There's nothing as wonderful as fresh produce from your garden or the farmer's market. But what do you do in the cold months of fall and winter, when fresh produce is astronomically expensive or difficult to find? Put in a little bit of extra work and freeze your fresh produce for healthy eating all year long.
Wash and Prep Your Fruits and Vegetables
Before you can freeze anything, you have to thoroughly clean your produce. Hard produce, like carrots and bell peppers, may need to be scrubbed. Berries and soft fruits can often just be rinsed. Dry your produce off.
Now it's time to prep the produce. Some fruits and vegetables can be frozen whole—if you choose to freeze items whole, you don't have to do any more prep work. Produce that you can freeze whole includes blackberries, strawberries, asparagus, tomatoes, and bananas.
Produce that needs to be prepped before being frozen includes mango, bell peppers, peaches, apples, squash, and peas. Bell peppers can be thinly sliced, while mangoes, peaches, apples, and squash can be diced. Remove peas from their pods before freezing.
Blanching is a fast cooking method that preserves the taste, crisp-tender texture, and color of beautiful fresh vegetables. The vast majority of vegetables do need to be blanched before they can be frozen. Besides tomatoes, onions, corn, potatoes, and squash, almost everything else must be blanched.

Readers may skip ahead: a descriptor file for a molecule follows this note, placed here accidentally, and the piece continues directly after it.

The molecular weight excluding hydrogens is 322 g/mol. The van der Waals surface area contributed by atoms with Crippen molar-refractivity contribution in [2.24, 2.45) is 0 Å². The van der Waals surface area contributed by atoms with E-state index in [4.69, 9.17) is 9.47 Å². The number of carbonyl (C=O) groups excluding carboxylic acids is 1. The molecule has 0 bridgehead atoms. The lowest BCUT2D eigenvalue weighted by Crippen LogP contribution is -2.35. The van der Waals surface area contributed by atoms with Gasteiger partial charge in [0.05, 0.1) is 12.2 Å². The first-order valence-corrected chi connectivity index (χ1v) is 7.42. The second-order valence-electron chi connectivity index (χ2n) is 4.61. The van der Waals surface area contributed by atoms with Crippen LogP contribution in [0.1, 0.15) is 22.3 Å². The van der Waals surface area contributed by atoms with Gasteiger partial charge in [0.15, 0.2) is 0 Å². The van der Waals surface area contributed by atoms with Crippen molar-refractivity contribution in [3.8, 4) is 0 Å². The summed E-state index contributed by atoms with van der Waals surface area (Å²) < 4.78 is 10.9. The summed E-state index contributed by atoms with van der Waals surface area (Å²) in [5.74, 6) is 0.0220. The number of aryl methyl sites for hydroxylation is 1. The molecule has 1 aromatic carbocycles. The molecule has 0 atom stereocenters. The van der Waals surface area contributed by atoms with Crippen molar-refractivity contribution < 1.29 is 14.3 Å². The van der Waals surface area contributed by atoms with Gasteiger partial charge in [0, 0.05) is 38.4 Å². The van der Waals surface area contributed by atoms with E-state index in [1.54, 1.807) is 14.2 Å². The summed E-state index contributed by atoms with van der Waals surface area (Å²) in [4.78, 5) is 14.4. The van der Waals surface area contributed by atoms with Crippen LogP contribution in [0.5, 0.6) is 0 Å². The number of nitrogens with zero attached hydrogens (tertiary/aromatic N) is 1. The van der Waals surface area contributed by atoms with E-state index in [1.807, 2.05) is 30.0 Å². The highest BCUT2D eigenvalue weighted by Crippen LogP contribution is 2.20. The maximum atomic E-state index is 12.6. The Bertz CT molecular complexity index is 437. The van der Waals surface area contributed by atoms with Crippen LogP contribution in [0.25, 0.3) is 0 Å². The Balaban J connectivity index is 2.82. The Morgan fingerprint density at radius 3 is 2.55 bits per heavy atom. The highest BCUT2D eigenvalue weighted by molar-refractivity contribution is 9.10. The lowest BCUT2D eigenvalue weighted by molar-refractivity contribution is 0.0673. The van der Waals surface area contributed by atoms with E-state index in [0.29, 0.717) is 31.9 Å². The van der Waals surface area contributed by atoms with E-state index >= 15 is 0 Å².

To blanche your veggies, bring a large pot of water to a rolling boil. Keep a large bowl of ice water nearby. Drop the veggies into the boiling water. After 3 to 4 minutes, remove them with a slotted spoon and immediately transfer them to the bowl of ice water. This stops the cooking process and keeps vegetables looking fresh. Once the vegetables are cold, you can dry them off and get them ready to freeze.
Freezing Produce Flat
It's easiest to eat and cook with frozen produce when you can pull individual pieces out, rather than a lump of icy produce. That's why it's important to freeze things flat. Lay a piece of parchment paper down on a metal baking tray and spread out your vegetables in a single layer. Pop the tray in the freezer and don't disturb it by checking it every hour.
Check your produce after 24 hours—if it's frozen, you can pop it into a freezer bag. If not, give it another day. Immediately put the freezer bags into the freezer to avoid thawing and mushiness. Be sure to label each bag with what's inside and when it was frozen. Vegetables can last up to 1 1/2 years (or even longer) and fruit typically lasts about one year.
With this easy guide, you can enjoy healthy, delicious produce year-round. Whether you eat your veggies straight out of the freezer or toss them into a soup, you'll love the fresh quality you just don't get from canned vegetables.
What is your favorite produce to prepare, freeze then enjoy in the fall and winter?